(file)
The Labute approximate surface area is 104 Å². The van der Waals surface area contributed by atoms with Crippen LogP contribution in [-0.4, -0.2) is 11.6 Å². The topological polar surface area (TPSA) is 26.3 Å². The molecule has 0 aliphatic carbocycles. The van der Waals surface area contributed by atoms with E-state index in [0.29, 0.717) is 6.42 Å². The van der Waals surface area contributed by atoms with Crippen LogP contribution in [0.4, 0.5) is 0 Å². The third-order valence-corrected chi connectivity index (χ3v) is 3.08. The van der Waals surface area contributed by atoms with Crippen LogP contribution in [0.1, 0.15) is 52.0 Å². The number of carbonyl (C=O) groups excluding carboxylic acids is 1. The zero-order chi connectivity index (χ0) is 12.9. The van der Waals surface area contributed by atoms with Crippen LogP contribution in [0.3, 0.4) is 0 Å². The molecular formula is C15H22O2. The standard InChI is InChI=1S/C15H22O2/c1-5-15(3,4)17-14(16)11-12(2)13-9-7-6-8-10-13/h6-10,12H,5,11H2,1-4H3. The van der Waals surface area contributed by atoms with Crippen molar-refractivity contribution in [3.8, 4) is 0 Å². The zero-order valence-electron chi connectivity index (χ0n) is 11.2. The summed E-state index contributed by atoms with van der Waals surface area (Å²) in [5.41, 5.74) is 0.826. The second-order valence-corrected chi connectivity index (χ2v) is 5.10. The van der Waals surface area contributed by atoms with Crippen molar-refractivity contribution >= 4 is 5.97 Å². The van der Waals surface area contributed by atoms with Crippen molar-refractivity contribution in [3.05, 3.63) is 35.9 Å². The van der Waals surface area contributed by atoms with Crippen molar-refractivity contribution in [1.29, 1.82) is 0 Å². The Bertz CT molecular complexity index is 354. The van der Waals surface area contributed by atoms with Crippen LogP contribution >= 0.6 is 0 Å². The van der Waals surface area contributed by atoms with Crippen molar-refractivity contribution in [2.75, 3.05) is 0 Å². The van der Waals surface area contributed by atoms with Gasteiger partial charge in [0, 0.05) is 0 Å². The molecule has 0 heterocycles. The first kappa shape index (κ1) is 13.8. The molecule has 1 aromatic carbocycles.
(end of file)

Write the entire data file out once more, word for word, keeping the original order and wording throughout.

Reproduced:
The Labute approximate surface area is 104 Å². The van der Waals surface area contributed by atoms with Crippen LogP contribution in [-0.4, -0.2) is 11.6 Å². The topological polar surface area (TPSA) is 26.3 Å². The molecule has 0 aliphatic carbocycles. The van der Waals surface area contributed by atoms with E-state index in [0.29, 0.717) is 6.42 Å². The van der Waals surface area contributed by atoms with Crippen LogP contribution in [0.4, 0.5) is 0 Å². The third-order valence-corrected chi connectivity index (χ3v) is 3.08. The van der Waals surface area contributed by atoms with Crippen LogP contribution in [0.1, 0.15) is 52.0 Å². The number of carbonyl (C=O) groups excluding carboxylic acids is 1. The zero-order chi connectivity index (χ0) is 12.9. The van der Waals surface area contributed by atoms with Crippen LogP contribution in [0.3, 0.4) is 0 Å². The molecular formula is C15H22O2. The standard InChI is InChI=1S/C15H22O2/c1-5-15(3,4)17-14(16)11-12(2)13-9-7-6-8-10-13/h6-10,12H,5,11H2,1-4H3. The van der Waals surface area contributed by atoms with Crippen molar-refractivity contribution in [3.8, 4) is 0 Å². The zero-order valence-electron chi connectivity index (χ0n) is 11.2. The summed E-state index contributed by atoms with van der Waals surface area (Å²) in [5.41, 5.74) is 0.826. The second-order valence-corrected chi connectivity index (χ2v) is 5.10. The van der Waals surface area contributed by atoms with Crippen molar-refractivity contribution >= 4 is 5.97 Å². The van der Waals surface area contributed by atoms with Crippen molar-refractivity contribution in [3.05, 3.63) is 35.9 Å². The van der Waals surface area contributed by atoms with Crippen molar-refractivity contribution in [1.29, 1.82) is 0 Å². The Bertz CT molecular complexity index is 354. The van der Waals surface area contributed by atoms with Crippen LogP contribution >= 0.6 is 0 Å². The van der Waals surface area contributed by atoms with Crippen molar-refractivity contribution in [2.75, 3.05) is 0 Å². The van der Waals surface area contributed by atoms with Gasteiger partial charge in [0, 0.05) is 0 Å². The molecule has 0 heterocycles. The first kappa shape index (κ1) is 13.8. The molecule has 1 aromatic carbocycles.